Game using large amounts of memory

Discussion in 'iOS Programming' started by Feltzem, Nov 9, 2012.

  1. macrumors regular

    Sep 20, 2009
    I'm developing an iOS game that has shooting and reload animations for weapons. Per gun, the total of the images that make up the animation is only about 10MB, yet when they load on the device (retina iPad) the app increases in memory use by about 400MB. Why is this?

    When the shooting view loads, it loads the images into two arrays (fire and reload), and plays the animation over in 0.1 seconds before it loads so that there is no delay when shooting or reloading. There is little else in the view that would be using large amounts of memory.

    What would you recommend I do to decrease the amount of memory the game is using?
  2. Moderator


    Staff Member

    Sep 2, 2004
    The Centennial State
  3. thread starter macrumors regular

    Sep 20, 2009
    Like this: ('rev' is the UIImageView the animation plays in, gunanimload is the array)

    - (void)viewDidLoad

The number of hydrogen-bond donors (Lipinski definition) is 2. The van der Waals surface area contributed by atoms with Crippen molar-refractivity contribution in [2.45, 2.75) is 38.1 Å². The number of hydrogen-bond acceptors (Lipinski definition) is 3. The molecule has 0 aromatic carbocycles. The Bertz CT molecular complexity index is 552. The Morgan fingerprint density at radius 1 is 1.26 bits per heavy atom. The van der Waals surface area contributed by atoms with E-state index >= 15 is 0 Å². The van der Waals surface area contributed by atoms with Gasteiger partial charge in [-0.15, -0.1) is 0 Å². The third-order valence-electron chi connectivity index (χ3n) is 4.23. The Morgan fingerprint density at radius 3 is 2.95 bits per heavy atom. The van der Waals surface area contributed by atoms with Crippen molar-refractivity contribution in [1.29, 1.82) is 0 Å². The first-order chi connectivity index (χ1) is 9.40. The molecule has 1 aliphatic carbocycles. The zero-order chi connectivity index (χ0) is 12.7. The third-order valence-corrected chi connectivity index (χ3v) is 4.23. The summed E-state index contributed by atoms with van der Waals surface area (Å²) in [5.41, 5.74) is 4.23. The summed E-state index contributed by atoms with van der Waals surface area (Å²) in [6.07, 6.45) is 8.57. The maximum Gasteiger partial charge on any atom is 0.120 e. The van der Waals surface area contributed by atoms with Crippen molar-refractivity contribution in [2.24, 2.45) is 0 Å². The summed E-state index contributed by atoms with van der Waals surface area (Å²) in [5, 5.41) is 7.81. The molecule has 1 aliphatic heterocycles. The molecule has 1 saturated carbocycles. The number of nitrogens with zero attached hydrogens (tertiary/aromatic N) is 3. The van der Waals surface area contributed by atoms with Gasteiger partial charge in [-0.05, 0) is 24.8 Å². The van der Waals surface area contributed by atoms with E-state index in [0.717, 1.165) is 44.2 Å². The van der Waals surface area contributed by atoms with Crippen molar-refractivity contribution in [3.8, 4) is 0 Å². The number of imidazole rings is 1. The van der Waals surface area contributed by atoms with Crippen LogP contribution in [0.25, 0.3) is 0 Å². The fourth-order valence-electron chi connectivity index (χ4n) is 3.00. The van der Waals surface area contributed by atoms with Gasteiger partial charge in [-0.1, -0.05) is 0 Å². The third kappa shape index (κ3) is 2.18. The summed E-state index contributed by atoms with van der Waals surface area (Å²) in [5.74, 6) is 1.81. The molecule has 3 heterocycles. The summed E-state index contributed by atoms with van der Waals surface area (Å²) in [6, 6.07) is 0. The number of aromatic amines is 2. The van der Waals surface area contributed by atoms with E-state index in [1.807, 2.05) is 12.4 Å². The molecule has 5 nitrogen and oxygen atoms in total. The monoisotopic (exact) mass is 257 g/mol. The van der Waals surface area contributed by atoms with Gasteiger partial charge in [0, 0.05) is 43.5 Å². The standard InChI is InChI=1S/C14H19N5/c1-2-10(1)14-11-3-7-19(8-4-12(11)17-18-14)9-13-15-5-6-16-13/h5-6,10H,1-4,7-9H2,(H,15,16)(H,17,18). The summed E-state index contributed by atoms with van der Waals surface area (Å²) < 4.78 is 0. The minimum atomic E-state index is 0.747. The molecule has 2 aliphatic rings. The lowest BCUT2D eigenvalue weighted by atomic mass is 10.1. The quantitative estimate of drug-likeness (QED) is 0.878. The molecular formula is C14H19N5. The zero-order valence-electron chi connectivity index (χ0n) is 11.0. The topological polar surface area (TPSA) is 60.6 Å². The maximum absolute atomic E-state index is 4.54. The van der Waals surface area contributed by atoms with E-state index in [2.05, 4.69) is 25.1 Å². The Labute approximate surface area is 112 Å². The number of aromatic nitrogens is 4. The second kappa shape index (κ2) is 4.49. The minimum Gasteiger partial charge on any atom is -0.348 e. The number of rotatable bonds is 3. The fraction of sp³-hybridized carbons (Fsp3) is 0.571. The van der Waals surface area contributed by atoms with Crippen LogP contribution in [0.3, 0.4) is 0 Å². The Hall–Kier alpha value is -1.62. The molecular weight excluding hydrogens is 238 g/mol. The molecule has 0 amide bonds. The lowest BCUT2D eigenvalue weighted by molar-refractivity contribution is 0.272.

[super viewDidLoad];
    myQueue = dispatch_queue_create("com.dubzem.shooting", NULL);
        dispatch_async(myQueue, ^{
        gunanimload = [NSArray arrayWithObjects:
    [UIImage imageWithContentsOfFile:[[NSBundle mainBundle] pathForResource:@"rev0001" ofType:@"png"]], 
    [UIImage imageWithContentsOfFile:[[NSBundle mainBundle] pathForResource:@"rev0002" ofType:@"png"]],
     [B](etc x 30)[/B] nil];
    rev.animationImages = gunanimload;
        rev.animationDuration = 0.10;
        rev.animationRepeatCount = 1;
        [rev startAnimating];});
    And when the Fire button is tapped:

    type.animationImages  = gunanimload;
        type.animationDuration = 0.5;
        type.animationRepeatCount = 1;
        [type startAnimating];
    Reload is the same, except with 41 images in the array.
  4. thread starter macrumors regular

    Sep 20, 2009
    Is this an efficient way to load and play a PNG animation? I'm wondering why it's using so much memory even though the images are small in size.
  5. macrumors regular

    Sep 11, 2008
    I warmly recommend you use Instruments. If you really have more than ten times greater memory usage than what you'd expected, you should stop guessing and start with the Instruments.

    There you'll see the objects that occupy a lot of memory. 400MB on iOS device is an incredible amount of memory. You'll see malloc blocks too, and guessing where they come from may take a bit more time but their size should point you in the right direction.
  6. macrumors 68030


    Sep 2, 2008
    The amount of memory used by an image is wxhx4. It's not the same as the size of the image on disk.

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